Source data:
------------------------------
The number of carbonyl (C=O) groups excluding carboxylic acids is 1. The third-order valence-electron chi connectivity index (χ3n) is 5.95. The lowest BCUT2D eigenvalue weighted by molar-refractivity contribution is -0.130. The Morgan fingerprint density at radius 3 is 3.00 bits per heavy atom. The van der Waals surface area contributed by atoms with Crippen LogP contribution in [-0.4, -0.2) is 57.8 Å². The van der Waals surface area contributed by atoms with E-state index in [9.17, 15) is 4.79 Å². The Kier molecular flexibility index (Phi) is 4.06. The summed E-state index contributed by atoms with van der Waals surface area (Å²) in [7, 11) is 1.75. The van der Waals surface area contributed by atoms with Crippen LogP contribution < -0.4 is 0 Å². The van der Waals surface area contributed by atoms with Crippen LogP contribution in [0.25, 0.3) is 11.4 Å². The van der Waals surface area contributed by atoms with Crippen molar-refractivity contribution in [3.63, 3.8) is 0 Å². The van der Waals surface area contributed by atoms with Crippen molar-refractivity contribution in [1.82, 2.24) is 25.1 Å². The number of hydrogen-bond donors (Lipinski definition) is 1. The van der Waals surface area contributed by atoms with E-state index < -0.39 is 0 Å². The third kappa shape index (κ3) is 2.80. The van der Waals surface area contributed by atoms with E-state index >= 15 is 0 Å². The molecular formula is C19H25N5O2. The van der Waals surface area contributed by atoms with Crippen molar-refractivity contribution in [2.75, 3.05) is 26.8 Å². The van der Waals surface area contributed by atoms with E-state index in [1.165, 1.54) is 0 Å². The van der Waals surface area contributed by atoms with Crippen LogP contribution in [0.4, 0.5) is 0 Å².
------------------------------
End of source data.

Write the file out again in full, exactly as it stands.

The number of carbonyl (C=O) groups excluding carboxylic acids is 1. The third-order valence-electron chi connectivity index (χ3n) is 5.95. The lowest BCUT2D eigenvalue weighted by molar-refractivity contribution is -0.130. The Morgan fingerprint density at radius 3 is 3.00 bits per heavy atom. The van der Waals surface area contributed by atoms with Crippen LogP contribution in [-0.4, -0.2) is 57.8 Å². The van der Waals surface area contributed by atoms with E-state index in [9.17, 15) is 4.79 Å². The Kier molecular flexibility index (Phi) is 4.06. The summed E-state index contributed by atoms with van der Waals surface area (Å²) in [7, 11) is 1.75. The van der Waals surface area contributed by atoms with Crippen LogP contribution < -0.4 is 0 Å². The van der Waals surface area contributed by atoms with Crippen LogP contribution in [0.25, 0.3) is 11.4 Å². The van der Waals surface area contributed by atoms with Crippen molar-refractivity contribution in [3.63, 3.8) is 0 Å². The van der Waals surface area contributed by atoms with Crippen molar-refractivity contribution in [1.82, 2.24) is 25.1 Å². The number of hydrogen-bond donors (Lipinski definition) is 1. The van der Waals surface area contributed by atoms with E-state index < -0.39 is 0 Å². The third kappa shape index (κ3) is 2.80. The van der Waals surface area contributed by atoms with E-state index >= 15 is 0 Å². The molecular formula is C19H25N5O2. The van der Waals surface area contributed by atoms with Crippen molar-refractivity contribution in [2.75, 3.05) is 26.8 Å². The van der Waals surface area contributed by atoms with E-state index in [1.165, 1.54) is 0 Å². The van der Waals surface area contributed by atoms with Crippen LogP contribution in [0.4, 0.5) is 0 Å².